The Surface Microlayer
A lake's top 1/100th of an inch is a happening place
I often find myself on a lake during the early evening, after the wind has settled down and the lake’s surface is calm and smooth as glass. Paddling my kayak across that mirrored surface with the reflection of the sky below me is blissfully serene and relaxing. Just below me is an entire community of organisms adapted to living in, on and around the surface. For them, the surface of the lake is anything but calm and serene. It is a frenzy of activity, but on a tiny scale. Their razor-thin world, called the “surface microlayer,” is bombarded by solar radiation and patrolled by ravenous predators.
Water molecules form stronger bonds with each other at the air/water interface than they do under the surface, a phenomenon we all know as surface tension. Organic matter tends to accumulate here, either falling from above or rising from below, becoming trapped in the surface layer. Not surprisingly, sunlight is most intense at the surface of the lake. Solar radiation breaks apart the particles of organic material which in turn reduce the surface tension of the water. With some surface agitation (wind, waves, bubbles, etc.), lake foam will form on the surface (if you see foam on a lake, it’s probably not soap). As the organic material increases, the surface microlayer thickens from around 0.1 µm to 400 µm. By comparison, a human hair is approximately 25 µm thick and a sheet of copy paper is roughly 100 µm thick.
Once associated with a thick matrix of organic material, the surface microlayer would seem like an immense forest of food at the microbial scale. The few bacteria that survive the constant bombardment of solar radiation have the potential to do very well in this environment, “eating” and reproducing, turning the abundant organic material into more bacteria. With plenty of food available, bacteria will accumulate within the matrix of the surface microlayer, sometimes colonizing to form a thicker bacterial layer. The carbon energy of the microlayer’s organic particles is moved into bacterial cells, making it available to other, larger organisms. Thus the base of a special microbial food web is formed.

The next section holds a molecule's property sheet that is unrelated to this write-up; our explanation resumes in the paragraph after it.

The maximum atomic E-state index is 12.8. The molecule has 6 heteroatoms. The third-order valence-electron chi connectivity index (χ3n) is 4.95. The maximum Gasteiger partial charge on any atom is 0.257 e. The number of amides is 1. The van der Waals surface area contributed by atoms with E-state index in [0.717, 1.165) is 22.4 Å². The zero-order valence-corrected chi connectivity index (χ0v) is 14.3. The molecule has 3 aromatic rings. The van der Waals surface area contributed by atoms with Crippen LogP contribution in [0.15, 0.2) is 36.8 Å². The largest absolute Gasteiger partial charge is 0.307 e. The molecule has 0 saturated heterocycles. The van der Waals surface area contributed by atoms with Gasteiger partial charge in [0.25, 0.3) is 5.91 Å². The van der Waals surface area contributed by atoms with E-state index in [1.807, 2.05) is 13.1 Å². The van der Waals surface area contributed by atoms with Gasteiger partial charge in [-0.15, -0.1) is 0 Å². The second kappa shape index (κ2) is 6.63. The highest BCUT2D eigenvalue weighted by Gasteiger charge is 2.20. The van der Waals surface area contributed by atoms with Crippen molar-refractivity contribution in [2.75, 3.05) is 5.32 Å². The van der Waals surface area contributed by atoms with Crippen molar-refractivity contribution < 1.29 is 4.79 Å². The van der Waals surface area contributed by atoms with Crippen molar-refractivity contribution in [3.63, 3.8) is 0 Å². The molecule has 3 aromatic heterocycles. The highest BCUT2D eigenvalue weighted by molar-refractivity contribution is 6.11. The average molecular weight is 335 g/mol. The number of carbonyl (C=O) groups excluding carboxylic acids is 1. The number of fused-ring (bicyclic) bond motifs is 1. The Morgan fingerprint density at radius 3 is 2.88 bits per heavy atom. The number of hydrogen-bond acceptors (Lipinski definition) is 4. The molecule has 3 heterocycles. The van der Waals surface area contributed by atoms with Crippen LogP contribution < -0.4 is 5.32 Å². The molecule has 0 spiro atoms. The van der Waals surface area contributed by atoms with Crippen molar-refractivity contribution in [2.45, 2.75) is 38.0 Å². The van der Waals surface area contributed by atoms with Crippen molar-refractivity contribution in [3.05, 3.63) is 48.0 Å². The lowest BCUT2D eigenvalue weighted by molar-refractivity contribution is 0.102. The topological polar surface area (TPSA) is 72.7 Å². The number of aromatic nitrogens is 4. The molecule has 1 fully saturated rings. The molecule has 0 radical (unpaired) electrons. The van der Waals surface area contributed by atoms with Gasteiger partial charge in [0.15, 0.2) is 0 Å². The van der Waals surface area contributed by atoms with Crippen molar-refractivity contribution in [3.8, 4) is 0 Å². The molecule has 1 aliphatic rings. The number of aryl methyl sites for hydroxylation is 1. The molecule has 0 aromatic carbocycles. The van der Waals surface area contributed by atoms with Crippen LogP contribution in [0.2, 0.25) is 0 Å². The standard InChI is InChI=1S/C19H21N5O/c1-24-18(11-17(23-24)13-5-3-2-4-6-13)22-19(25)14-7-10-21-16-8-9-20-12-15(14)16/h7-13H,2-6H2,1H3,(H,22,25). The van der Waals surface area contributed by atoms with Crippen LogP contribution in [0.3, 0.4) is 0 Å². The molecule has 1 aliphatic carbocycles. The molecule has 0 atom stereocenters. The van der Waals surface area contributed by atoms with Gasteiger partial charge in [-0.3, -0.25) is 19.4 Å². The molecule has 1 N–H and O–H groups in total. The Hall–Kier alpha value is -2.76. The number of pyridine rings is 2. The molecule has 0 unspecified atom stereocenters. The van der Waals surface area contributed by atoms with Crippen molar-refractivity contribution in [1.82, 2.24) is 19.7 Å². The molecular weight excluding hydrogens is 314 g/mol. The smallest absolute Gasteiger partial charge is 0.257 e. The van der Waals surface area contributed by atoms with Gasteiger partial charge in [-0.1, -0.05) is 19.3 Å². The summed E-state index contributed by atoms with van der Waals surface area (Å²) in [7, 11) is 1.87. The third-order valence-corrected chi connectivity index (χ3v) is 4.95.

A paramecium feeds on bacteria in the surface microlayer
Protists, like amoeba and paramecia, dart through the matrix, grazing on the bacteria that cling to every surface. For a sense of scale, if you were the size of a paramecium, the bacteria would be approximately the size of raisins or peanuts. To some of the smaller protists, the bacteria might be closer to the size of apples or grapefruit. Many species of protists can photosynthesize, making their own food when they have to, but will graze on bacteria if the opportunity arises. The Lakes of Missouri Volunteer Program estimates the biomass of algae, which are protists capable of photosynthesis, when measuring chlorophyll concentration of lakes. Many protists become food for larger, multi-celled organisms, like daphnia and copepods, that are eventually fed on by still larger animals that are visible-to-the-naked-eye.
Neuston: a topminnow, water strider and mosquito larvae.
The organisms associated with the surface microlayer are collectively called the “neuston.” Because scientists like to categorize things, the neuston are often divided into groups, depending on where they reside in relation to the surface layer. Organisms living on the surface layer are part of the “epineuston,” and those living on the underside of the surface layer are part of the “hyponeuston.” Because scientists really like to categorize things, the neuston can also be grouped according to how much time is spent at the surface. Some critters will live their entire lives in the surface layer (euneuston). Some will come to the surface only at certain times of day, or during certain stages of life (facultative neuston). Others normally live in deeper water but some individuals come to the surface (pseudoneuston).
The next time you are paddling around a lake or pond, take a closer look at the surface of the water, especially near the shoreline. You may see mosquito larvae hanging from the surface, whirligig beetles cruising the underside of the surface, water striders walking atop the surface and topminnows eating any of the above. All of this is made possible by things you can’t see, the strong molecular bonds of water at the surface, the organic matter that collected there and the bacterial community that resulted.
Brought to you by the Lakes of
Missouri Volunteer Program